2006 Speech
 

01/16/2006
Prince Saud Al-Faisal address at RUSI counterterrorism conference
Minister of Foreign Affairs Prince Saud Al-Faisal address to Britain’s Royal United Services Institute (RUSI) conference “Transnational Terrorism: A Global Approach,” London, United Kingdom, January 16, 2006

Ladies and Gentlemen:  I thank the Royal United Service Institute for organizing this timely and significant event. We have come here today because together we face a global threat. There is not only the physical threat of indiscriminate terrorist attacks, but, more importantly, their insidious aim of dividing us, and creating anger and hatred among our people, our religions, and our cultures. To overcome this threat, we must do more than simply defeat today's terrorists; we must remove the conditions that allow them to thrive. We must subdue and neutralize the voices of hatred and intolerance.


In this first decade of our new millennium, we are witnessing globalization and such rapid information dissemination heralding a new age of cooperation, economic interdependence, and increased cultural interaction. Yet optimistic expectations for a new era of global cooperation were shattered by the ugly specter of terrorism and the resulting acts of violence and mayhem. Instead of goodwill and understanding among the cultures of the world, violent extremism came close to destroying the bonds of harmony and tolerance that globalization had promised.

The gruesome crimes that were committed in Europe are no different from those perpetrated in Asia, Africa and the Middle East. Extremism neither recognizes national borders, nor does it differentiate among people on the basis of their religion, creed, or color.

In Saudi Arabia, we strongly believe that international cooperation is crucial for fighting terrorism. It also goes without saying that the will and resolve to fight terrorism must begin at home; the national will then must be extended to a universal collective resolve, for no country can afford to stay on the sidelines. Bilateral and multilateral cooperation among security and intelligence services must be the backbone of efforts to combat terrorism. The sharing and exchanging of information is necessary to deter and prevent terrorist acts, and to stay ahead of our mutual enemy at all times.

We all recognize that there is no single model or example that represents all acts of terrorism. Misguided people perform violent acts. Some do so in quest of glory and salvation based on religious fanaticism; others commit violent acts as a result of frustration and despair caused by circumstances and conditions beyond their control. There are also violent acts that are motivated by opportunistic politics – domestic and international.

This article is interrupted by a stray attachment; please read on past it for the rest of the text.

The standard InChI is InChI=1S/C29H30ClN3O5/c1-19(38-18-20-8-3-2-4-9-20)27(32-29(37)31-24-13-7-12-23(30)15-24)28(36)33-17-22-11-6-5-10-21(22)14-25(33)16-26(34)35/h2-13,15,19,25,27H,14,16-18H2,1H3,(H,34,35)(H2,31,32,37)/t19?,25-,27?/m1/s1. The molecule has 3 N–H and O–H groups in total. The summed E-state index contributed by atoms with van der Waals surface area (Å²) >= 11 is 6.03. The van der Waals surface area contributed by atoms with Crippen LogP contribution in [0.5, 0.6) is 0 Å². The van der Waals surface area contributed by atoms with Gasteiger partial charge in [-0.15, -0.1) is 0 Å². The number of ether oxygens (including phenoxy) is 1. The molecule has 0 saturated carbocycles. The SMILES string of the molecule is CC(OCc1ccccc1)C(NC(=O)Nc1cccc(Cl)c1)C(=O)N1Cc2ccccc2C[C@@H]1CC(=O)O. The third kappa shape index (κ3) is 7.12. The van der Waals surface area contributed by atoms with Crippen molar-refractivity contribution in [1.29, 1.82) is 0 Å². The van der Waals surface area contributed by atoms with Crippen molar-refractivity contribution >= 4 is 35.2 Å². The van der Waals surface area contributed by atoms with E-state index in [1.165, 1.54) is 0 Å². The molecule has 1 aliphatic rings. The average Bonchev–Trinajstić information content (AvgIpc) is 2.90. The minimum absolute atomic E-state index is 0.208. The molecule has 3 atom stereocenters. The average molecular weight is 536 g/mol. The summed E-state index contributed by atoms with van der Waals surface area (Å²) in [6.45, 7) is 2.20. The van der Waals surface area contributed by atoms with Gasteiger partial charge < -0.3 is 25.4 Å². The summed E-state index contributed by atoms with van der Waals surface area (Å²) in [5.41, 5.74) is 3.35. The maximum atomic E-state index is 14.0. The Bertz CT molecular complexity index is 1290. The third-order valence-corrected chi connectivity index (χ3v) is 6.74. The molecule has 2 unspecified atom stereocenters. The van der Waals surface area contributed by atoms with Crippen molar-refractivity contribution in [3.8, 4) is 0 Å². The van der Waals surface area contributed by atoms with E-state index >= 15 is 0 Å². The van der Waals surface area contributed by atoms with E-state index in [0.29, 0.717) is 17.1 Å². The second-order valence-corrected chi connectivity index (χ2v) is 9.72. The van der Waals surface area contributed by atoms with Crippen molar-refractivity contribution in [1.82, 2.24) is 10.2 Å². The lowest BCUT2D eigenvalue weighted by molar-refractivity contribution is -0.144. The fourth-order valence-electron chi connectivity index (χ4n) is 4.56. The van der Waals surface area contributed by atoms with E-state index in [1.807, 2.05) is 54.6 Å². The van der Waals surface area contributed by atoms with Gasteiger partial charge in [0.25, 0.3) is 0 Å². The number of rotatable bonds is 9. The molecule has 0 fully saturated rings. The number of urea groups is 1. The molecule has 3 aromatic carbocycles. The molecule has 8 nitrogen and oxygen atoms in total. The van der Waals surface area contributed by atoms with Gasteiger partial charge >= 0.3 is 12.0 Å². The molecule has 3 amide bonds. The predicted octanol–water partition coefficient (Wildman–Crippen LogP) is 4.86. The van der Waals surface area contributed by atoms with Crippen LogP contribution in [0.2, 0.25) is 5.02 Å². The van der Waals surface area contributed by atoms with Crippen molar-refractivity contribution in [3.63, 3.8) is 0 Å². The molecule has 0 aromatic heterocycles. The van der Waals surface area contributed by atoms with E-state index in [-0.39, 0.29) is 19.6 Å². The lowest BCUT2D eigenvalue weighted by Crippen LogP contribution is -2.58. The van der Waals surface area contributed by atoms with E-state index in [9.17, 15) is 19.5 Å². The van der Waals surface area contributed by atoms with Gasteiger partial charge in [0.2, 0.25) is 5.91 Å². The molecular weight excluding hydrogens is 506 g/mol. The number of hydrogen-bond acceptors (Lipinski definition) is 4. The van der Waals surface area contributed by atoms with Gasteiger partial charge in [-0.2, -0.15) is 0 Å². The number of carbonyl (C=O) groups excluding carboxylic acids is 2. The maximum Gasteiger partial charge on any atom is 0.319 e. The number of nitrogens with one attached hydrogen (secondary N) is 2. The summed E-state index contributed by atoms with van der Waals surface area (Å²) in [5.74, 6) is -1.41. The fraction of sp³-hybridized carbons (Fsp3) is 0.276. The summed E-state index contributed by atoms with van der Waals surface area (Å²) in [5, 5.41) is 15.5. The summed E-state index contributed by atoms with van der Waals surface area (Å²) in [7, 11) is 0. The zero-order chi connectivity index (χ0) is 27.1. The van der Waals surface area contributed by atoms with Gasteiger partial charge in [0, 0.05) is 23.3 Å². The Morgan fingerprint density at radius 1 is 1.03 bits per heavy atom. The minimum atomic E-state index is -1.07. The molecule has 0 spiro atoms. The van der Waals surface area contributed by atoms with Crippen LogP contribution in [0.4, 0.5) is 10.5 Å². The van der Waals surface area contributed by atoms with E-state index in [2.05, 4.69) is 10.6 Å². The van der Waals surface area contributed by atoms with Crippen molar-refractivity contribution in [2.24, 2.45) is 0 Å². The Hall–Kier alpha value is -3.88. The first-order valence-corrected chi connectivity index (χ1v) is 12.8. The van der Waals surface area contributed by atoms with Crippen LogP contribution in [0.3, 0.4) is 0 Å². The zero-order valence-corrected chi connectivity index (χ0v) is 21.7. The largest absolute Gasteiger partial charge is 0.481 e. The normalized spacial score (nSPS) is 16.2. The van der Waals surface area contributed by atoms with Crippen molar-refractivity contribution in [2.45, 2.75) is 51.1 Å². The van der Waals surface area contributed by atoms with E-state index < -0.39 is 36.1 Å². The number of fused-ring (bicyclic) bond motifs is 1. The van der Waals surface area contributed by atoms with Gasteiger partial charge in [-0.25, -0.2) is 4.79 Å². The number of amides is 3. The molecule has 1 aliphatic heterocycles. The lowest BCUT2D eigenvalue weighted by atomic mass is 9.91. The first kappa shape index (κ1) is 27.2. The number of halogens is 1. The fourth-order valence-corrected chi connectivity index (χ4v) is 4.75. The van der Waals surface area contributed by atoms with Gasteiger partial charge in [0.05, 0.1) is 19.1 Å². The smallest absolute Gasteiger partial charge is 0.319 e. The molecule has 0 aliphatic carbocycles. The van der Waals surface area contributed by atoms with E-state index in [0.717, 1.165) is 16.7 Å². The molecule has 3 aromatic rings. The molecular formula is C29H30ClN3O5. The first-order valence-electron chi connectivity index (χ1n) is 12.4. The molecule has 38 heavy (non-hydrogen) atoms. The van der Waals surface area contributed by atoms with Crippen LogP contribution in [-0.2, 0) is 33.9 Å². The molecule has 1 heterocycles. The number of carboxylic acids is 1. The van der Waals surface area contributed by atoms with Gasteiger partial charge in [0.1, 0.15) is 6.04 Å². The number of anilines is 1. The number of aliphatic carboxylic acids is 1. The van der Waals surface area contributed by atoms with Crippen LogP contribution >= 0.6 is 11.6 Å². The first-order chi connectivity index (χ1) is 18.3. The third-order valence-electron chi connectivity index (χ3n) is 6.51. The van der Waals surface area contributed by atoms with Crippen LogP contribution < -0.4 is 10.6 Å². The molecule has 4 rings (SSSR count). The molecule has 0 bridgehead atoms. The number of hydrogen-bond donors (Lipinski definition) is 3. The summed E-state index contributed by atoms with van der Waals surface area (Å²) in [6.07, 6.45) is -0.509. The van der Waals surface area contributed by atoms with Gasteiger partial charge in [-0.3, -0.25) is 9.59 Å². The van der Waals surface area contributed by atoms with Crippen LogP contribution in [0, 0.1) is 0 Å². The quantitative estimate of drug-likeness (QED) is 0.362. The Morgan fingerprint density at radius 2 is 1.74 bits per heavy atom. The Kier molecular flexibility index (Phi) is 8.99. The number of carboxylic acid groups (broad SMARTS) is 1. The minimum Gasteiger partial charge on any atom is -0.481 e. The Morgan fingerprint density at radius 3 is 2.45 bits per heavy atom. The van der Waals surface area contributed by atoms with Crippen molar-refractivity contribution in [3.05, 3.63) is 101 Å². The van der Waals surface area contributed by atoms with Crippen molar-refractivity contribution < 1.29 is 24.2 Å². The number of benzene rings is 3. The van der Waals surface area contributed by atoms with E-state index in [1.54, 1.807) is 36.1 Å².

During the past three years, Saudi Arabia has witnessed more than 25 incidents of terror – including explosions, murders, and kidnappings – causing the death of nearly 144 citizens, security personnel and foreign nationals, while injuring more than 500 people. 120 terrorists were killed and 17 wounded, and over 52 terrorist operations were foiled. And the fight goes on.

The government and people of Saudi Arabia are united in the fight against the terrorists, those who support them, and those who condone or incite their actions. Since September 11, 2001, Saudi Arabia has arrested more than 800 suspected terrorists of various nationalities. We have broken up numerous Al-Qaeda cells and seized their arms caches. We have introduced new regulations and mechanisms to ensure that our financial system and charities cannot be exploited by evildoers.

We have frozen the financial assets of suspected financiers of terror. Joint Saudi-American Task Forces were established to go after the terrorists, as well as suspected financiers of terror. We believe that the new Saudi regulations are among the most effective in the world: This has been confirmed by independent international bodies such as the Financial Action Task Force of the G-8 (FATF).

Due to the unique position of Saudi Arabia in the Islamic World as the cradle of Islam, we have a moral responsibility to defend our religion against those who would subvert and usurp it. We have accomplished a great deal. But, in spite of those gains, our national efforts alone are not enough. International cooperation is a must.

In February of last year, Saudi Arabia hosted an international counterterrorism conference in Riyadh. The conference brought together some 60 nations and international organizations from all over the world. Participating counterterrorism experts represented a wide range of cultures, religions, and political systems. They were immediately able to agree that terrorism has become the primary threat to international security in the 21st century. They worked together to draft common and practical recommendations to fight terrorism and its causes.